• Eliminated facings and edge bindings.
  • Added full lining, which narrowed all the edges since I was turning under seam allowances instead of binding them.
  • Used the half-circle skirt from Simplicity 1651 instead of this pattern's pleated skirt. I assumed that since they were the same pattern line and same size, the skirt would match to this pattern's bodice, and it did perfectly.
  • Added pockets to hold my phone and keys while I'm dancing at the wedding reception, of course.

So, I basically made it more boring! I very nearly bound all the edges in black bias tape as the pattern calls for. It didn't "feel" right, though, so I consulted the smart gals of Instagram because it's impossible to make decisions on my own in this approval-obsessed age of social media. The vote for clean finish vs. black bias tape was 36-to-18, so I had to go with majority. I do think it was probably smarter for this kind of occasion -- black edging would have made the dress more casual and bias tape can look hokey and be difficult to apply neatly. Without it, though, some of the design effect of the back bodice is taken away because the binding is supposed to outline the inset piece. Ohwell.

FABRIC: The fabric is a linen print from Jo-Ann, so probably a third of you own it as well. It's a bit scratchy on its own which is why I chose to line it. The bodice lining is made of some off-white cotton I found in my stash, and the skirt lining is cream-colored Bemberg rayon.

FIT: I was kinda surprised to see that these envelopes are split at size 12 instead of size 14 like other Simplicity patterns I own (so you have to buy either 4-12 or 12-20). Maybe it has to do with the amount of design variations included in the pattern, so they can only print so many sizes. Fortunately it doesn't affect me too much because I only make a size 10 if it's a knit pattern, so I just bought the upper envelope. Choosing size for this dress was a bit of a gamble; they do list the finished garment bust size on the back of the envelope, but I had to consult the actual pattern pieces to find the finished waist size. I fall between a size 12 and 14 for bust and waist, but cut the size 12 to cut down on some of the built-in ease. I got nervous that adding a lining would bulk up the dress, so I sewed the side seams at 3/8" instead of 5/8" and it worked out fine.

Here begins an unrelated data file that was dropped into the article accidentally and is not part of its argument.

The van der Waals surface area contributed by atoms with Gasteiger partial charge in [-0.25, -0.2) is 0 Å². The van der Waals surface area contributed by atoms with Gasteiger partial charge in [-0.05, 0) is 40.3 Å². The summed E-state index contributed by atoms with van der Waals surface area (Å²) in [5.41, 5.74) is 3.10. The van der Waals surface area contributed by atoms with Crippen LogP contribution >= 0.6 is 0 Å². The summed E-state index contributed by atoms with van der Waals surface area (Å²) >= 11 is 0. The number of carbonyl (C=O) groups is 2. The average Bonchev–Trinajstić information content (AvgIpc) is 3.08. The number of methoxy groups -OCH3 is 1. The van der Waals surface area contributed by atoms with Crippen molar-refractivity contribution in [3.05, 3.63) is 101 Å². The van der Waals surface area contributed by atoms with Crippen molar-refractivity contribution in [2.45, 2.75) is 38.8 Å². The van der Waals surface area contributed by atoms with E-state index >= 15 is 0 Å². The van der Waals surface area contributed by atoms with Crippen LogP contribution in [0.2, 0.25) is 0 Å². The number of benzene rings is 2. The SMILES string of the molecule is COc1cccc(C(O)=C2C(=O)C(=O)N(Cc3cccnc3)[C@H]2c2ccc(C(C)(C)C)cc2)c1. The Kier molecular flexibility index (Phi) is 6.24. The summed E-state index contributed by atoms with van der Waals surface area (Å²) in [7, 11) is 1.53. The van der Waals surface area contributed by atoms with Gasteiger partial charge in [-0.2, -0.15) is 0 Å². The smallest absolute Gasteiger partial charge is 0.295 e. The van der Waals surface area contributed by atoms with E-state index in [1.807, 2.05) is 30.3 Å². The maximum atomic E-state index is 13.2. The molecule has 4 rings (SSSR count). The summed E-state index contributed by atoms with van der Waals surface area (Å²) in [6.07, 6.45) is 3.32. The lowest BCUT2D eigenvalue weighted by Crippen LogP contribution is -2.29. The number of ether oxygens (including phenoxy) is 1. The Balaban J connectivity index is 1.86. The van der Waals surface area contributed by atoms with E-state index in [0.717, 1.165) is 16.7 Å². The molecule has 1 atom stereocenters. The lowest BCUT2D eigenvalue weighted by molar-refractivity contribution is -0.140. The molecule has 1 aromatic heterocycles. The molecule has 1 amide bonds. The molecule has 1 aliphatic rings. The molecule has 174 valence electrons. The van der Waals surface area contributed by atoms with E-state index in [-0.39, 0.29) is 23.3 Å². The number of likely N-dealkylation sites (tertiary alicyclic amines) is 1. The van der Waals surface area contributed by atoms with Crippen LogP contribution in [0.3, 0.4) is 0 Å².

I made a muslin and tweaked issues like puffy princess seams, sticky-uppy shoulders (technical fitting term), a gaping armhole and a waist seam that dipped too low in the back. I actually altered the pattern pieces (!!) so the issues would already be taken care of on the final fabric. Yeah, I don't normally do that...? This is one of those patterns that has the option of sleeves vs. sleeveless without any change to the shape of the armhole, which seems like bad drafting IMO. Luckily the front princess seams end right where the gape at the front armhole is, so it's easy to adjust there. I also folded out a small (3/8") wedge out of the back armhole pattern piece before cutting into my final fabric.